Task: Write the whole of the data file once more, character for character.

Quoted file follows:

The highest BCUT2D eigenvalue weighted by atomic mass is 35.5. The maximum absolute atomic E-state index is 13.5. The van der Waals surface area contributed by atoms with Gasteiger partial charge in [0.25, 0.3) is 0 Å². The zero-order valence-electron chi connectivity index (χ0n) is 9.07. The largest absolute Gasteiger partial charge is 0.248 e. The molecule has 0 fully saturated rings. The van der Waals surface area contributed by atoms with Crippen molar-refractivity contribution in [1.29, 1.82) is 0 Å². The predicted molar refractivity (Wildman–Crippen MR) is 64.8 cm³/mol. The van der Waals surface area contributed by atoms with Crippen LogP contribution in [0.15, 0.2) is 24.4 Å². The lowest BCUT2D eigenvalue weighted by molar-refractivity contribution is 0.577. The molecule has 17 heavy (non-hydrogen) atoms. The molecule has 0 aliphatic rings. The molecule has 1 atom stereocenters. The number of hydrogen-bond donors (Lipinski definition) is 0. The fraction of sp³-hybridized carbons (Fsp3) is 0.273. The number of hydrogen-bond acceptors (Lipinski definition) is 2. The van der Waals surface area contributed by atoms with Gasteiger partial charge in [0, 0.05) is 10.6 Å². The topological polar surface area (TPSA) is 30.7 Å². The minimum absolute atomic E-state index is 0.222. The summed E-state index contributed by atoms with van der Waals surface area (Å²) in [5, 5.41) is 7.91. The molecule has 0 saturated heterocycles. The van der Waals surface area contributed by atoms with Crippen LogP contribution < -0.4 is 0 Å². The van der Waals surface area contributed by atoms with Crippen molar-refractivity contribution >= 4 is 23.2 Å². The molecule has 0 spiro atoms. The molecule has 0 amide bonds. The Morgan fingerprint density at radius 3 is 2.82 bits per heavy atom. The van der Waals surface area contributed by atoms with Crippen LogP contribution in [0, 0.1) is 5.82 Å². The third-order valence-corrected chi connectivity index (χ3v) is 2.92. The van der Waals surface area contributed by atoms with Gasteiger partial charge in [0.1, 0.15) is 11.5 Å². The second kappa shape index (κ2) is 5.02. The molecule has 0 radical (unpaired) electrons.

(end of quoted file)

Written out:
The highest BCUT2D eigenvalue weighted by atomic mass is 35.5. The maximum absolute atomic E-state index is 13.5. The van der Waals surface area contributed by atoms with Gasteiger partial charge in [0.25, 0.3) is 0 Å². The zero-order valence-electron chi connectivity index (χ0n) is 9.07. The largest absolute Gasteiger partial charge is 0.248 e. The molecule has 0 fully saturated rings. The van der Waals surface area contributed by atoms with Crippen molar-refractivity contribution in [1.29, 1.82) is 0 Å². The predicted molar refractivity (Wildman–Crippen MR) is 64.8 cm³/mol. The van der Waals surface area contributed by atoms with Crippen LogP contribution in [0.15, 0.2) is 24.4 Å². The lowest BCUT2D eigenvalue weighted by molar-refractivity contribution is 0.577. The molecule has 17 heavy (non-hydrogen) atoms. The molecule has 0 aliphatic rings. The molecule has 1 atom stereocenters. The number of hydrogen-bond donors (Lipinski definition) is 0. The fraction of sp³-hybridized carbons (Fsp3) is 0.273. The number of hydrogen-bond acceptors (Lipinski definition) is 2. The van der Waals surface area contributed by atoms with Gasteiger partial charge in [0, 0.05) is 10.6 Å². The topological polar surface area (TPSA) is 30.7 Å². The minimum absolute atomic E-state index is 0.222. The summed E-state index contributed by atoms with van der Waals surface area (Å²) in [5, 5.41) is 7.91. The molecule has 0 saturated heterocycles. The van der Waals surface area contributed by atoms with Crippen LogP contribution < -0.4 is 0 Å². The van der Waals surface area contributed by atoms with Crippen molar-refractivity contribution >= 4 is 23.2 Å². The molecule has 0 spiro atoms. The molecule has 0 amide bonds. The Morgan fingerprint density at radius 3 is 2.82 bits per heavy atom. The van der Waals surface area contributed by atoms with Crippen LogP contribution in [0, 0.1) is 5.82 Å². The third-order valence-corrected chi connectivity index (χ3v) is 2.92. The van der Waals surface area contributed by atoms with Gasteiger partial charge in [0.1, 0.15) is 11.5 Å². The second kappa shape index (κ2) is 5.02. The molecule has 0 radical (unpaired) electrons.